"The best litigators are great storytellers, and the stories this litigator tells here are intrinsically interesting." —The New York Observer
Speaking Freely: Trials of the First Amendmentby Floyd Abrams
The rights guaranteed in the First Amendment—including freedom of expression—are among the fundamental touchstones of our democracy. In Speaking Freely, Floyd Abrams, who for over thirty years has been our most eloquent and respected advocate for uncensored expression, recounts some of the major cases of his remarkable career—landmark/b>… See more details below
The rights guaranteed in the First Amendment—including freedom of expression—are among the fundamental touchstones of our democracy. In Speaking Freely, Floyd Abrams, who for over thirty years has been our most eloquent and respected advocate for uncensored expression, recounts some of the major cases of his remarkable career—landmark trials and Supreme Court arguments that have involved key First Amendment protections.With adversaries as diverse as Richard Nixon and Wayne Newton and allies as unlikely as Kenneth Starr, Abrams takes readers behind the scenes to explain his strategies, the ramifications of each decision, and its long-term significance, presenting a clear and compelling look at the law in action.
The New York Times
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a few years ago, I was asked to write an introduction for a book entitled Political Censorship, a collection of New York Times articles that had been published on that topic throughout the twentieth century. My task was as fascinating as it was depressing. Here, in one place, were 549 pages of journalism about censorship, almost all of it displaying (sometimes inadvertently) its dangers and occasional lunacy.
Here was the loathsome Joseph Goebbels, brought to life again as only characters in faded newspaper articles can be, strutting about in 1937 as Germany’s Minister of Popular Enlightenment and Propaganda, characterizing the press as a piano for him to play on. Touting the virtues of Nazi-style free expression, he insisted that the duty of a newspaper was “not to inform, but to shake up and spur onward.” Here was a Soviet spokesman explaining a decade later that “liberty and objectivity of the press—these are fictions. Information is the means of class struggle, not a mirror to reflect events objectively.” More often, censorship abroad was justified in more euphemistic language. Terms like “responsibility” and “accountability,” “values” and “honor,” and even “democracy” itself were used to support the suppression of speech not only in ruthlessly totalitarian states such as Nazi Germany and the Soviet Union but in far less authoritarian nations as well.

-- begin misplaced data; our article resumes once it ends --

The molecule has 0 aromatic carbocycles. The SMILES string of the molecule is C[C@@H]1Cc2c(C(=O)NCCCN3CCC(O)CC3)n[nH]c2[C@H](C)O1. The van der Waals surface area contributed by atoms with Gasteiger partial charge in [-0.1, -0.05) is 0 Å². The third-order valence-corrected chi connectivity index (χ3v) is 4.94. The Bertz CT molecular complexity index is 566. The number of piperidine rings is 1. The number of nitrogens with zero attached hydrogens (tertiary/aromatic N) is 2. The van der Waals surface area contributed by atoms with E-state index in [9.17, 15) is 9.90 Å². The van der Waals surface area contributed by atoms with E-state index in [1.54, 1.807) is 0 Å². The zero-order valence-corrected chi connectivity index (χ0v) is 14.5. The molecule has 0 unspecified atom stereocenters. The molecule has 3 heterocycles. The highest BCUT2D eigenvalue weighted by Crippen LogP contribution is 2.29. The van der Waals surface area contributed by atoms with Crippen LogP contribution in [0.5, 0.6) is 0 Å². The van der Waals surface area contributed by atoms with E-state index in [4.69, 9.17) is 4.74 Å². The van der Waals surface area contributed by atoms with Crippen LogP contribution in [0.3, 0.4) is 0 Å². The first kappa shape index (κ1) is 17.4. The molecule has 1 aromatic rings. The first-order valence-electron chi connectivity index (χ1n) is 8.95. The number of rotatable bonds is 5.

The more interesting entries for me, however, were not from foreign nations but from our own. In the United States, the law had been far from clear until well into the second half of the twentieth century about just what meaning should be given to the First Amendment’s sweeping provision that Congress could pass “no law abridging the freedom of speech or of the press.” Did “no law” literally mean no law at all? If not, what laws could pass constitutional muster? What degree of interference with freedom of speech and freedom of the press constituted an “abridgment”? And even more fundamentally, exactly what was meant by the words “freedom of speech” and “freedom of press”?
From a distance of two centuries, the intentions of those who drafted the First Amendment are not at all obvious. It is, as Thomas I. Emerson has observed, “by no means clear exactly what the colonists had in mind, or just what they expected from the guarantee of freedom of speech, press, assembly and petition.” The truth, as Zechariah Chafee astutely observed, may well be “that the framers had no very clear idea as to what they meant.”
What we do know, however, is that the framers of the Constitution were deeply divided about the wisdom of adding any amendments at all to the Constitution at the time of its adoption. The Constitution itself described how the new national government would work. Hamilton and others argued that adding a Bill of Rights that would set forth individual liberties with which the national government could not interfere was not only “unnecessary” but “dangerous.” Why, Hamilton asked, “declare that things shall not be done which there is no power to do? Why, for instance, should it be said that the liberty of the press shall not be restrained when no power is given by which restrictions may be imposed?”
To articulate in so many words such restrictions to congressional power, Hamilton argued, might suggest that the delegates at the Constitutional Convention of 1787 who drafted the Constitution believed that Congress had such power in the first place, a notion that was not only false but could lead a future Congress to act as if it were indeed so empowered.